Kneading condition A
To complete crosslinking reaction during kneading, kneading was carried out at a temperature allowing the blocking agent to dissociate from the blocked isocyanate compound and for an extended residence time through the extruder, that is, at a kneading temperature of 190° C. and a discharge rate of 5 kg/hr.
Kneading condition B
Kneading was carried out at a kneading temperature of 190° C. and a discharge rate of 10 kg/hr. as commonly employed for kneading of ionomer resins.
Kneading condition C
The resin and a coloring agent were kneaded under the set of conditions B and pelletized. The isocyanate compound was dry blended therewith and thoroughly mixed in a rotating mixer.
TABLE 3__________________________________________________________________________Cover No. 1 5 6 7 8 9 10 11 12__________________________________________________________________________Pandex T7298 100 100 100 100 100 100 100 -- --Surlyn 8120 -- -- -- -- -- -- -- 50 50Himilan 1706 -- -- -- -- -- -- -- -- 25Himilan AM7316 -- -- -- -- -- -- -- 50 25Colonate AP Stable -- 0.5 1.0 2.0 -- -- -- -- --Desmodur TT -- -- -- -- 0.3 1.5 1.5 -- --Titanium oxide 3 3 3 3 3 3 3 3 3Polyethylene wax 0.5 0.5 0.5 0.5 0.5 0.5 0.5 0.5 0.5Kneading condition A A A A A A C B B__________________________________________________________________________
Pandex T7298: non-yellowing thermoplastic polyurethane elastomer of aliphatic isocyanate, surface hardness 98 on JIS A scale, 48 in Shore D, by Dainippon Ink & Chemicals K.K.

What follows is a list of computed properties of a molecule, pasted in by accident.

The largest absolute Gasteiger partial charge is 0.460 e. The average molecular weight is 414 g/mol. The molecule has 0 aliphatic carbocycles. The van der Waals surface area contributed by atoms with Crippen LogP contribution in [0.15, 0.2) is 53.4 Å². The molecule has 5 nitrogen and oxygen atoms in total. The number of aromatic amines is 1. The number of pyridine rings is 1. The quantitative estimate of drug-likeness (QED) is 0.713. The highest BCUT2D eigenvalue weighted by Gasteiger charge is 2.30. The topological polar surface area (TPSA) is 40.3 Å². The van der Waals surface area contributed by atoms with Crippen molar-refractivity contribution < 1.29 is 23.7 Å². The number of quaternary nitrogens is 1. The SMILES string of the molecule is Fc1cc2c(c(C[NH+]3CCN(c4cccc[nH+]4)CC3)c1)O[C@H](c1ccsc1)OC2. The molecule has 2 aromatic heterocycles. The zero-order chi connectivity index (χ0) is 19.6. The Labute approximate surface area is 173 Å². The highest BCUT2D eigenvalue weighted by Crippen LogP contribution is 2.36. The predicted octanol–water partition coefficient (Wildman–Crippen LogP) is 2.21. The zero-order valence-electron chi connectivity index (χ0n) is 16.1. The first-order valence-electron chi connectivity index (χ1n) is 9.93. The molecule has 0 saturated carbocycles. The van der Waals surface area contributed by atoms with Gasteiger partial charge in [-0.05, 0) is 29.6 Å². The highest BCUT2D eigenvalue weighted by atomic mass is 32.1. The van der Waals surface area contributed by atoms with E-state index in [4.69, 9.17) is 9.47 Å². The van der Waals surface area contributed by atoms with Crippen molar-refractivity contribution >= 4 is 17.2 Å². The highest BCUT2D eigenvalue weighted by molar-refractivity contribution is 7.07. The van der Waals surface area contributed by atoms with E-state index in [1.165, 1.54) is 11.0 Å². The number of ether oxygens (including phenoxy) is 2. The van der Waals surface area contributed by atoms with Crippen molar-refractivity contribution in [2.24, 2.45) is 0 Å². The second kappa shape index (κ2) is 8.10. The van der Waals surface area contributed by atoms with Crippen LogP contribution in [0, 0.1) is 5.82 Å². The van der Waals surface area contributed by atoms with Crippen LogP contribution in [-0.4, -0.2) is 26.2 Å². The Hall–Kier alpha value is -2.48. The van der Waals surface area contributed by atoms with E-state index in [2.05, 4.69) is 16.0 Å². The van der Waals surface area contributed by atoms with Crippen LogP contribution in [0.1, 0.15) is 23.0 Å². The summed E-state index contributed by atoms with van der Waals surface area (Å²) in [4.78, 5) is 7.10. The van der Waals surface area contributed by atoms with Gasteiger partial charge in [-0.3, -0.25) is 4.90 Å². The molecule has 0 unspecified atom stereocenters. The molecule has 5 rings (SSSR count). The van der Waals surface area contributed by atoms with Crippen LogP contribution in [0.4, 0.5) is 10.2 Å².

Surlyn 8120: ethylene-methacrylic acid-acrylate terpolymer ionomer, acid content ˜10 wt %, ion species Na, ester content ˜20 wt %, surface hardness 45 in Shore D, by E. I. duPont Himilan 1706: ethylene-methacrylic acid copolymer ionomer, acid content ˜15 wt %, ion species Zn, ionization degree ˜60 mol %, surface hardness 62 in Shore D, by Mitsui-duPont Polychemical K.K.
Himilan AM7316: ethylene-methacrylic acid-acrylate terpolymer ionomer, ion species Zn, surface hardness 40 in Shore D, by Mitsui-duPont Polychemical K.K.
Colonate AP Stable: blocked isocyanate, effective NCO content 12 wt %, isocyanate species TDI, dissociation conditions 180° C./30 min., by Nippon Polyurethane Industry K.K.
Desmodur TT: TDI dimer, effective NCOG content 24-24.6 wt %, isocyanate species TDI, by Sumitomo-Bayer K.K.
After each of solid cores A and B was placed in an injection mold, each of the cover compositions was injected into the mold, forming a solid golf ball having a cover of 2.1 mm thick.
The golf balls thus obtained were examined for various properties by the following tests. The results are shown in Tables 4 and 5. The hardness and initial velocity of the balls were measured as were the cores.
Using a swing robot equipped with No. 1 wood or driver, the ball was hit at a head speed of 45 m/s (HS45). A carry and a total distance were measured.
A panel of five professional golfers and five top amateur golfers carried out an actual hitting test using No. 1 wood or driver. The balls were rated "Exc." when the feel was very good and "Good" when the feel was good.
A panel of five professional golfers and five top amateur golfers carried out an actual hitting test using an iron. The balls were rated "Exc." when the control was very easy and "Good" when the control was relatively easy.
Scuff resistance upon iron shots
The ball was conditioned at 23° C. Using a swing robot machine having a pitching wedge mounted, the ball was hit three times (at three positions) at a head speed of 37 m/s. The surface state of the ball at the hit positions was rated on a 5-point scale.
5: ball surface intact, or very slight clubface dents
4: some clubface dents, but no fluff on the cover surface
3: fluffy cover surface, noticeable scrapes
2: fluffy cover surface, cracks
1: dimples scraped off